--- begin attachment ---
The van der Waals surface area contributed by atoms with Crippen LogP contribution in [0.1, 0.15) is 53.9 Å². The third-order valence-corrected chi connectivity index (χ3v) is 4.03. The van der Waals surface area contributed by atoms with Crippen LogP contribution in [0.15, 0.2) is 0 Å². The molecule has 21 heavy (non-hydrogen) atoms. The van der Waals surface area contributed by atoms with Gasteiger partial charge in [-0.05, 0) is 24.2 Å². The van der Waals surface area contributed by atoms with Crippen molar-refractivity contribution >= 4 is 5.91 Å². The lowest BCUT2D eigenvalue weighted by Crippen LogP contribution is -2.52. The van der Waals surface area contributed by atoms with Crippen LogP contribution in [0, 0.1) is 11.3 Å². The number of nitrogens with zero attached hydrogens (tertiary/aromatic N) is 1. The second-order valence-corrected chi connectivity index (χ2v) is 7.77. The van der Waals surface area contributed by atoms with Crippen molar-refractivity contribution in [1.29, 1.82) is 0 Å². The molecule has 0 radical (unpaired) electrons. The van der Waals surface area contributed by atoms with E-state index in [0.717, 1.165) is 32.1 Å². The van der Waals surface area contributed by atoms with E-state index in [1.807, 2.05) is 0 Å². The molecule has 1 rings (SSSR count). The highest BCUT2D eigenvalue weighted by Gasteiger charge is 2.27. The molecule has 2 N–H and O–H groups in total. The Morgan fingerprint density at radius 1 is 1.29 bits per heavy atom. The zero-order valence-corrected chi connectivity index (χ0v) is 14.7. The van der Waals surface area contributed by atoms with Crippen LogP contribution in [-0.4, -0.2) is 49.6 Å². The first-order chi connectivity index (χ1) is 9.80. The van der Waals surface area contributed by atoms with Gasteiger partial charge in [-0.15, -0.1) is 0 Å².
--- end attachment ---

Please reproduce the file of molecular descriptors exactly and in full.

The van der Waals surface area contributed by atoms with Crippen LogP contribution in [0.1, 0.15) is 53.9 Å². The third-order valence-corrected chi connectivity index (χ3v) is 4.03. The van der Waals surface area contributed by atoms with Crippen LogP contribution in [0.15, 0.2) is 0 Å². The molecule has 21 heavy (non-hydrogen) atoms. The van der Waals surface area contributed by atoms with Gasteiger partial charge in [-0.05, 0) is 24.2 Å². The van der Waals surface area contributed by atoms with Crippen molar-refractivity contribution >= 4 is 5.91 Å². The lowest BCUT2D eigenvalue weighted by Crippen LogP contribution is -2.52. The van der Waals surface area contributed by atoms with Crippen LogP contribution in [0, 0.1) is 11.3 Å². The number of nitrogens with zero attached hydrogens (tertiary/aromatic N) is 1. The second-order valence-corrected chi connectivity index (χ2v) is 7.77. The van der Waals surface area contributed by atoms with Crippen molar-refractivity contribution in [1.29, 1.82) is 0 Å². The molecule has 0 radical (unpaired) electrons. The van der Waals surface area contributed by atoms with E-state index in [0.717, 1.165) is 32.1 Å². The van der Waals surface area contributed by atoms with E-state index in [1.807, 2.05) is 0 Å². The molecule has 1 rings (SSSR count). The highest BCUT2D eigenvalue weighted by Gasteiger charge is 2.27. The molecule has 2 N–H and O–H groups in total. The Morgan fingerprint density at radius 1 is 1.29 bits per heavy atom. The zero-order valence-corrected chi connectivity index (χ0v) is 14.7. The van der Waals surface area contributed by atoms with Crippen LogP contribution in [-0.4, -0.2) is 49.6 Å². The first-order chi connectivity index (χ1) is 9.80. The van der Waals surface area contributed by atoms with Gasteiger partial charge in [-0.15, -0.1) is 0 Å².